Go to Your Self

פרשת לך לך
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Written by:
Rabbi Jay Goldmintz
Access editable doc with student handouts:

והנה אברהם אע"ה הי' בו ב' הענינים כי מקודם היה בכלל בני נח וקירב כל הברואים להשי"ת כפי היכולת כמאמר המדרש אחות לנו שאיחה כל באי עולם להשי"ת. והי' זה בחי' יחוד ה'. אח"כ אמר לו השי"ת לך לך פי' לבחי' המיוחדת לך שהיא אומה הישראלית המיוחדת לה' בכל המעשים והדקדוקים ע"י המצות והיא בחי' התורה שנקראת דרך כמ"ש חז"ל ע"פ אשר לא הלכו בה כו'. ואמת שזה נוהג בכל איש ישראל כמאמר חז"ל מקודם יקבל עליו עמ"ש ואח"כ עול מצות.

In this week’s parashah, Hashem tells Avraham to go on a journey, using the seemingly redundant phrase לך לך. The question raised by many מפרשים is why didn’t it just say לך? What does the לְךָ mean? 

The Sfat Emet says it means to “go to your ‘self.’” Hashem was telling Avraham, this journey you are on is not just about the benefits of going to live someplace else but rather it is about your destiny, that for which you were born. In effect, go to your place in life.[1]

While it is impossible to know now what one’s future destiny is, every year surely represents a new leg of the journey we are on. Every year, if not every day, we should hear the voice of Hashem telling us to “go to your self.”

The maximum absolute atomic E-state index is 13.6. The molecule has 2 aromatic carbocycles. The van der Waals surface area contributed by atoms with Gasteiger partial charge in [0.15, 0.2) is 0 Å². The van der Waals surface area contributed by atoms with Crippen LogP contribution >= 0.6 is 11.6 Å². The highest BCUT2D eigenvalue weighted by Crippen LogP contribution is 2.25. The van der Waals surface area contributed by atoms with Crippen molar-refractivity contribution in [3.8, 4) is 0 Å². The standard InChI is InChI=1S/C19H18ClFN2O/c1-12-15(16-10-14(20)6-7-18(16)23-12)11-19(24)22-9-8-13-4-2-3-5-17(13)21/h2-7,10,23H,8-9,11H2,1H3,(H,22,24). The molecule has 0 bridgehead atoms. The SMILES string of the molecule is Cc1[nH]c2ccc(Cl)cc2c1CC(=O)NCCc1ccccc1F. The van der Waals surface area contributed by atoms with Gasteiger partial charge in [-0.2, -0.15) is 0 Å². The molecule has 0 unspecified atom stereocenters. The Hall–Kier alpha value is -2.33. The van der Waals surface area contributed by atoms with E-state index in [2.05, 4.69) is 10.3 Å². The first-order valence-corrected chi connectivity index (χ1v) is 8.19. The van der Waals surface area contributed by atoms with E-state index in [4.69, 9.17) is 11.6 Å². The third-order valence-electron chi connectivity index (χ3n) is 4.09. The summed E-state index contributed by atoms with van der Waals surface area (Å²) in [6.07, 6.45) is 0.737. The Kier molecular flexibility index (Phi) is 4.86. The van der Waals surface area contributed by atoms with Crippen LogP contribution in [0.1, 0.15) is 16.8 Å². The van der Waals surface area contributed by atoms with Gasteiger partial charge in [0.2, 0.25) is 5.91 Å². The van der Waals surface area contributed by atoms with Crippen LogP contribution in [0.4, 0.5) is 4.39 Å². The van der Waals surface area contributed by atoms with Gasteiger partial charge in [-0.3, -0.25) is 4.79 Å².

1. Take a moment to reflect upon what you hope your goals are for this year for your own personal growth. Choose at least two goals to try to articulate:
    1. An academic goal:
    2. A social goal:
    3. A religious goal:
    4. Another kind of goal:
  2. Pick one goal. What do you think you can do today to take one step closer to where you want to be? Write your answer down for your ‘self’.
  3. Think about an obstacle that is getting in the way of taking that step or has gotten in the way until now. Write it down. What could you do today to begin to remove that obstacle?
  4. Share with a person beside you any one of your answers to these questions
    or share with the rest of the class any one of your answers.

Notes to the teacher

  • This is the place to make suggestions to the teacher of different ways they may choose to facilitate this limmud
  • Or particular grade levels or sensitivities to take into account
  • Or anything else you think is important for the teacher to know

עבודת המורה

  • This is the place to raise some questions that make sure the teacher tests the limmud on themselves or others
  • Could be a general question like - which part of the limmud resonated most for you? Which question was the hardest for you to answer?
  • Or questions anticipating students’ responses- What do you think students will say for X or Y? To what extent are you open to being surprised?
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Please help others by sharing how you used the resource, how you adapted it (link to your own version!) and what worked more or less well. You can also post questions that Lifnai Vlifnim staff or community members will try to respond to.

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